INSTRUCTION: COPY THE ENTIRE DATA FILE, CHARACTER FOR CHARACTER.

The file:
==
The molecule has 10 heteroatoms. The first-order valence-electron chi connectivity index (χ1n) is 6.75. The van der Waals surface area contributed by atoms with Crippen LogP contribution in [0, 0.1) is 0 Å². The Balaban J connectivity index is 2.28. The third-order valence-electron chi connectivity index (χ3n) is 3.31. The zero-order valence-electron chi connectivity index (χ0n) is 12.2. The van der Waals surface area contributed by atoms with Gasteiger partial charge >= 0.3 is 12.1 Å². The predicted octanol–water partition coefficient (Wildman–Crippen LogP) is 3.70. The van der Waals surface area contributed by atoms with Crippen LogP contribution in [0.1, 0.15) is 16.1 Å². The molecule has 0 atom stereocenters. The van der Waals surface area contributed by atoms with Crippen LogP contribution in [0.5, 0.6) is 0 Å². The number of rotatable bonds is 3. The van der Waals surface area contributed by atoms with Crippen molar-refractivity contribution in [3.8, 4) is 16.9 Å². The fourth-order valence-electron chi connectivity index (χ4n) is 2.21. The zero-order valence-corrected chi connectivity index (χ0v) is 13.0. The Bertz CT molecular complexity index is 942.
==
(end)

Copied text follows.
The molecule has 10 heteroatoms. The first-order valence-electron chi connectivity index (χ1n) is 6.75. The van der Waals surface area contributed by atoms with Crippen LogP contribution in [0, 0.1) is 0 Å². The Balaban J connectivity index is 2.28. The third-order valence-electron chi connectivity index (χ3n) is 3.31. The zero-order valence-electron chi connectivity index (χ0n) is 12.2. The van der Waals surface area contributed by atoms with Gasteiger partial charge >= 0.3 is 12.1 Å². The predicted octanol–water partition coefficient (Wildman–Crippen LogP) is 3.70. The van der Waals surface area contributed by atoms with Crippen LogP contribution in [0.1, 0.15) is 16.1 Å². The molecule has 0 atom stereocenters. The van der Waals surface area contributed by atoms with Crippen LogP contribution in [0.5, 0.6) is 0 Å². The number of rotatable bonds is 3. The van der Waals surface area contributed by atoms with Crippen molar-refractivity contribution in [3.8, 4) is 16.9 Å². The fourth-order valence-electron chi connectivity index (χ4n) is 2.21. The zero-order valence-corrected chi connectivity index (χ0v) is 13.0. The Bertz CT molecular complexity index is 942.